Celiac Disease

What is Celiac Disease?
Celiac disease is a digestive disease that interferes with absorption of nutrients from food and damages the small intestine. People who have celiac disease are intolerant gluten, a protein in wheat, rye, and barley.

When people with celiac disease eat foods that containing gluten, their immune system responds by damaging or destroying villi - the tiny, fingerlike protrusions lining the small intestine. Villi normally allow nutrients from food to be absorbed through the walls of the small intestine into the bloodstream. Without healthy villi, a person becomes malnourished, no matter how much food one eats.

What are the Symptoms of Celiac Disease?
Each person may experience different symptoms. Symptoms may occur in the digestive system or in other parts of the body. Digestive symptoms are more common in infants and young children and may include:

  • abdominal bloating and pain
  • chronic diarrhea
  • vomiting
  • constipation
  • pale, foul-smelling, or fatty stool
  • weight loss

Adults are less likely to have digestive symptoms and may instead have one or more of the following:

  • unexplained iron-deficiency anemia
  • fatigue
  • bone or joint pain
  • arthritis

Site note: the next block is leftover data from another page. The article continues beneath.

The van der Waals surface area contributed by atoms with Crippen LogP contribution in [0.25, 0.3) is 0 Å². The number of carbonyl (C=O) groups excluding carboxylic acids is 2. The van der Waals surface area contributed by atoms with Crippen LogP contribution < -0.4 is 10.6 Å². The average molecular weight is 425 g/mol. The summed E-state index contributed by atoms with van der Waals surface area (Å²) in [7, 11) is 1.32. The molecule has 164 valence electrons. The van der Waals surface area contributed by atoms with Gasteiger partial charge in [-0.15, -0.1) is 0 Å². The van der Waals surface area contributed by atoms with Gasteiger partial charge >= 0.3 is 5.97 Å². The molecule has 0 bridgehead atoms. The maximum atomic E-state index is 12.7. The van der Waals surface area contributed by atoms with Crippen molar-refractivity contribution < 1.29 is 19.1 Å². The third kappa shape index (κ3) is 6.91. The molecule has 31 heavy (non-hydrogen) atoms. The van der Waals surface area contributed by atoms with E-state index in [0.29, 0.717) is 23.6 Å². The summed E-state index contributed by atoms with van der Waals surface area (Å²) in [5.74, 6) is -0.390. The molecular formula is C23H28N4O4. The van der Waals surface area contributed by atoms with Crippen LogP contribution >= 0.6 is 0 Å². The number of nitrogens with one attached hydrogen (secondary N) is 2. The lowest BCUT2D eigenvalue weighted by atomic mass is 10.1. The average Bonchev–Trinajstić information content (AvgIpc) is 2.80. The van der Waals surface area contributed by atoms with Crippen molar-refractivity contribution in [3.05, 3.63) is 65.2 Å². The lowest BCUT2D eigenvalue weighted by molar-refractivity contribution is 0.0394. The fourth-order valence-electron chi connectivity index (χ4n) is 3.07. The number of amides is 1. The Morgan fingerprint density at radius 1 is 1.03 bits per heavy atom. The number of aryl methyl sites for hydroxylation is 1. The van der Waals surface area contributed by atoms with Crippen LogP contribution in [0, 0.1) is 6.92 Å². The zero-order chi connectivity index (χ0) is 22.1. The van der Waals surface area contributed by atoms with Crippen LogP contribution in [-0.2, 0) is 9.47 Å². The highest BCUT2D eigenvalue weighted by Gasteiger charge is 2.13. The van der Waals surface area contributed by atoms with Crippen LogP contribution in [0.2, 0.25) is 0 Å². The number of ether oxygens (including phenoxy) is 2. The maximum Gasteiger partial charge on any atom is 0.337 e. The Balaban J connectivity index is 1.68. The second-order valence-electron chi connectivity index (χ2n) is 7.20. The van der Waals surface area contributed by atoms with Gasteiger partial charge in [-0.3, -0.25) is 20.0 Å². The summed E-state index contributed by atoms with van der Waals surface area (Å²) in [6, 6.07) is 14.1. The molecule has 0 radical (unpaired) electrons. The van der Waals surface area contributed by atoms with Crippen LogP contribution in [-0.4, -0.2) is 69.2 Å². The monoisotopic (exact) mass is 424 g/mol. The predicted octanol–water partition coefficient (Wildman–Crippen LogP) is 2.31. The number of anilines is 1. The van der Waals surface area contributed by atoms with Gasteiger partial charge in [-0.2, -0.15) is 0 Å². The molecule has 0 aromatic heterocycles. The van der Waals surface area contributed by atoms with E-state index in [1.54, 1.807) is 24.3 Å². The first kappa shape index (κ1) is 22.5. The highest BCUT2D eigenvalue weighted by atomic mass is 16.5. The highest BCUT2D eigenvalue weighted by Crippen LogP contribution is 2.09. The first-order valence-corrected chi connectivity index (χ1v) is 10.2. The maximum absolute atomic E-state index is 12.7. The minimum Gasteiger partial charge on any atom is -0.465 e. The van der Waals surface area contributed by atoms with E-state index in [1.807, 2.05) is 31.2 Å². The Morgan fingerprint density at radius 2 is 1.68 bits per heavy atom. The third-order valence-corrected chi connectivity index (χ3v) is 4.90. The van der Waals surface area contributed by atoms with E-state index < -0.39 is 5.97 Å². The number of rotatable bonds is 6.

• bone loss or osteoporosis
  • depression or anxiety
  • tingling numbness in the hands and feet
  • seizures
  • missed menstrual periods
  • infertility or recurrent miscarriage
  • canker sores inside the mouth
  • an itchy skin rash called dermatitis herpetiformis

How is Celiac Disease Diagnosed?
Because the symptoms of celiac disease can resemble the symptoms of other conditions, like Crohn's disease or irritable bowel syndrome, our physicians will give you a physical exam and ask questions about your medical history. We may also order a blood test, especially once celiac disease is suspected. Other tests may be needed to confirm the disease, including an upper endoscopy and a biopsy of your small intestine.

How is Celiac Disease Treated?
Currently, the only treatment for celiac disease is a gluten-free diet. For most people, following this diet will stop symptoms, heal existing intestinal damage, and prevent further damage. Improvement begins within days of starting the diet. The small intestine usually heals in 3 to 6 months in children but may take several years in adults. A healed intestine means a person now has villi that can absorb nutrients from food into the bloodstream.

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